World Languages and Literatures, Undergraduate

World Languages and Literatures: For travellers at heart

August 12, 2020

Professor Melek Ortabasi is serious when she says that studying a foreign language and literatures from around the world can give you superpowers. 

Ortabasi, the Chair of the newly formed Department of World Languages and Literatures (WLL), says those who study language and literature develop empathy, nurture their imaginations and critical thinking, while also gaining the practical skill of communicating in a foreign language. And in today’s world, those skills almost qualify as superpowers.

WLL was formed through the merger of the Language Training Institute and the World Literature Program. Over the years, both units provided a home to students yearning to “travel the world” through language and literature courses at SFU.  

Below, Ortabasi shares her insights on the new department and how studying languages and literatures can make you stand out from the crowd. 

How is the new Department of World Languages and Literatures greater than the sum of its parts?

As they were, the World Literature Program and Language Training Institute had a lot in common. We shared the keen awareness that not everything in the world happens in English. Those of us who teach language are literally on the front lines of teaching students to engage with other cultures. Those of us who teach literature understand world literature as a discipline that necessarily takes a cross-cultural approach to understanding literature. So, we’re a good match.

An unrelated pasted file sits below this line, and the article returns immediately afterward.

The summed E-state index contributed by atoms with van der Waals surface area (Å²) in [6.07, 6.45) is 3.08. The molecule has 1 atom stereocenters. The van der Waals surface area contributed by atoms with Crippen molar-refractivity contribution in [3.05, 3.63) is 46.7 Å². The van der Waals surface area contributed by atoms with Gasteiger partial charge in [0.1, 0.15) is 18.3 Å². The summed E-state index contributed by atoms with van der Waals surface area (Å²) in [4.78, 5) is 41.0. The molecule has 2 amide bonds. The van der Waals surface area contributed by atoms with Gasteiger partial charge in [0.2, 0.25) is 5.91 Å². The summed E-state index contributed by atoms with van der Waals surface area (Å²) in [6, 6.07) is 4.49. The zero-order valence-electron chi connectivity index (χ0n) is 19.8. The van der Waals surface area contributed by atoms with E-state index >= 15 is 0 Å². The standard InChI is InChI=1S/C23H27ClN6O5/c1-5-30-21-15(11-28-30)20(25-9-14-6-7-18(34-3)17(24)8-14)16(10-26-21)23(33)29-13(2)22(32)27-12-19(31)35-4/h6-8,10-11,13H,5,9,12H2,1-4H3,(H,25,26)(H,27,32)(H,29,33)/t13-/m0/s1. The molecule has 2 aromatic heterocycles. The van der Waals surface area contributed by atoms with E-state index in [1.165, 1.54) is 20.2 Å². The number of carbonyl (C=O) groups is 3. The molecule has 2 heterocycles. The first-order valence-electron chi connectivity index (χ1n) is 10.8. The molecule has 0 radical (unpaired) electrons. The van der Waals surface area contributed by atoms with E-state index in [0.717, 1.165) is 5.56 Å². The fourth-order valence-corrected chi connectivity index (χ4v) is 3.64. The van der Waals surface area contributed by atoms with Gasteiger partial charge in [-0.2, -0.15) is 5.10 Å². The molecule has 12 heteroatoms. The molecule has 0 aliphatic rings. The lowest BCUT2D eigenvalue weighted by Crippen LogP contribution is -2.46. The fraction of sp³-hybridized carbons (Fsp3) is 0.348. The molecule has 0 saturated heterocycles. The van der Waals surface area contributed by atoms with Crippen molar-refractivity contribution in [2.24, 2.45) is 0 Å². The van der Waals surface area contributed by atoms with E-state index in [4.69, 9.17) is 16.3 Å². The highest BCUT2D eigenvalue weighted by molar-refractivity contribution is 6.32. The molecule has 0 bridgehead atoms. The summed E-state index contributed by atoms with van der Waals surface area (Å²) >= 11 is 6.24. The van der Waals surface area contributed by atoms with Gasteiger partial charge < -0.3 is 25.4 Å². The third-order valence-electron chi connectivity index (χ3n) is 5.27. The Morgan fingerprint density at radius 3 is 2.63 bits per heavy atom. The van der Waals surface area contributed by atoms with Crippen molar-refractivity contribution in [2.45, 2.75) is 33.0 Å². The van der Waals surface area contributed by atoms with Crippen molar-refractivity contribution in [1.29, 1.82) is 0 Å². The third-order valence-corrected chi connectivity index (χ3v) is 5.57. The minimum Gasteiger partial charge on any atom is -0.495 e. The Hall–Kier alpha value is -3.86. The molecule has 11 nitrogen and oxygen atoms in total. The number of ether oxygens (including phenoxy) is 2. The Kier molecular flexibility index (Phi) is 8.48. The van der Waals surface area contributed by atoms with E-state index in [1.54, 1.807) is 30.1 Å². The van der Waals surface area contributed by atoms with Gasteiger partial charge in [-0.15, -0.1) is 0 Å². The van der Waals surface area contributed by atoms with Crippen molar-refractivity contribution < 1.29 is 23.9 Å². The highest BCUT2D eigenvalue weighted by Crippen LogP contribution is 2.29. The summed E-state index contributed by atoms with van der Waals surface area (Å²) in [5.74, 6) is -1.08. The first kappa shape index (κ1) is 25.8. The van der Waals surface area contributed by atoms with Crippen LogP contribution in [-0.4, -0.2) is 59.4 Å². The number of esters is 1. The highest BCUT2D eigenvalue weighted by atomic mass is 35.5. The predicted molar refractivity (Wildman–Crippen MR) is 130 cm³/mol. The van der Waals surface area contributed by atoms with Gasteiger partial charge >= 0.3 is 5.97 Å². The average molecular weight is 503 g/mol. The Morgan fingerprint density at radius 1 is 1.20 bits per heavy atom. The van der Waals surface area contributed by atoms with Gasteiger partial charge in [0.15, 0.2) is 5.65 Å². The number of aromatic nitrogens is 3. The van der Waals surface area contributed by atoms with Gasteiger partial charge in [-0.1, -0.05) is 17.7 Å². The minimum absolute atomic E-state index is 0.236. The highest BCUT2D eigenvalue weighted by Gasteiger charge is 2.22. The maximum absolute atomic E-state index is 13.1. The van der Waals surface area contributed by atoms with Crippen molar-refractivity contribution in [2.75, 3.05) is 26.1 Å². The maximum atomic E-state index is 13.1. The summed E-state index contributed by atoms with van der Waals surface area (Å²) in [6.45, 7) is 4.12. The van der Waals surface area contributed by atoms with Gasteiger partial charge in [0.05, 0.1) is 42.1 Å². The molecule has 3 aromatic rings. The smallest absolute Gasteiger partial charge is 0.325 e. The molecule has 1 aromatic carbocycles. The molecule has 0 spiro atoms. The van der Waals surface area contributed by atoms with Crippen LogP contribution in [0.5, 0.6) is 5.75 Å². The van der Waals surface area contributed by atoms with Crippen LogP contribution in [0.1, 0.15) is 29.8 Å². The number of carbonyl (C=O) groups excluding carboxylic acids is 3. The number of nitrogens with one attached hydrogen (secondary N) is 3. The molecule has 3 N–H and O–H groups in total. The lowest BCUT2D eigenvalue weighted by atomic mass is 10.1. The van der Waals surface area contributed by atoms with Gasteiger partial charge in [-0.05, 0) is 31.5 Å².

In World Literature we’d always encouraged our students to learn another language while they study. Now that we’re all together in one department, that encourages even more cross-fertilization in students’ learning. 

Learning to speak a different language and gaining insight into that language’s grammar and mechanics helps students deepen their understanding of a story and its meaning across cultures, even when they read in English translation. Things don’t translate directly – it’s never word for word -- so when a student has a working understanding of another language, they can read a translated text more profoundly. 

Vice-versa, reading the stories of a given culture can indirectly improve your fluency and comprehension when you’re acquiring a new language. Even though we’re all human, every language encapsulates a different way of looking at the world—and literature captures that view in a nuanced, complex way. That’s why studying world literature and languages, whether separately or in parallel, enhances and complements students’ learning in any field. There’s no question that the developed empathy and imaginative skills that result are concrete, positive assets in a student’s tool kit. 

Ortabasi, a traveller at heart herself, in Japan a few years ago.

What kinds of students gravitate toward WLL? 

Our department is where you come when you’re a traveller at heart. Our students want to learn a new language or languages and they are interested in stories from around the world and how those stories shape the way we live.